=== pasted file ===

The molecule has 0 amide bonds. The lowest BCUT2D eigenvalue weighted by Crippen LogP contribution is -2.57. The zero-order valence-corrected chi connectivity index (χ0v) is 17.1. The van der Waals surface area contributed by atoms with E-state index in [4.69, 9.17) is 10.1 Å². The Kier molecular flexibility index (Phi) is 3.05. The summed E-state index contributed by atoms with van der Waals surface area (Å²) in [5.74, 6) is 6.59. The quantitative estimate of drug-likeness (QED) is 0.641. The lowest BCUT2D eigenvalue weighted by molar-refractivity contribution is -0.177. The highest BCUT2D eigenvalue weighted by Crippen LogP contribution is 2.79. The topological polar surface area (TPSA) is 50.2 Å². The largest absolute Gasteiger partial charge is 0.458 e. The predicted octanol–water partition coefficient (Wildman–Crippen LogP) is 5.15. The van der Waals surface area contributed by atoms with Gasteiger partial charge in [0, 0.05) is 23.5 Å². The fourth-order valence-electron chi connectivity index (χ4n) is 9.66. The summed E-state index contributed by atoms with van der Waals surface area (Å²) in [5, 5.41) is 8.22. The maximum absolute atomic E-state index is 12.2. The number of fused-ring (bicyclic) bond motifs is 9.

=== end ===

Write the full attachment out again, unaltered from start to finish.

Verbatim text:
The molecule has 0 amide bonds. The lowest BCUT2D eigenvalue weighted by Crippen LogP contribution is -2.57. The zero-order valence-corrected chi connectivity index (χ0v) is 17.1. The van der Waals surface area contributed by atoms with E-state index in [4.69, 9.17) is 10.1 Å². The Kier molecular flexibility index (Phi) is 3.05. The summed E-state index contributed by atoms with van der Waals surface area (Å²) in [5.74, 6) is 6.59. The quantitative estimate of drug-likeness (QED) is 0.641. The lowest BCUT2D eigenvalue weighted by molar-refractivity contribution is -0.177. The highest BCUT2D eigenvalue weighted by Crippen LogP contribution is 2.79. The topological polar surface area (TPSA) is 50.2 Å². The largest absolute Gasteiger partial charge is 0.458 e. The predicted octanol–water partition coefficient (Wildman–Crippen LogP) is 5.15. The van der Waals surface area contributed by atoms with Gasteiger partial charge in [0, 0.05) is 23.5 Å². The fourth-order valence-electron chi connectivity index (χ4n) is 9.66. The summed E-state index contributed by atoms with van der Waals surface area (Å²) in [5, 5.41) is 8.22. The maximum absolute atomic E-state index is 12.2. The number of fused-ring (bicyclic) bond motifs is 9.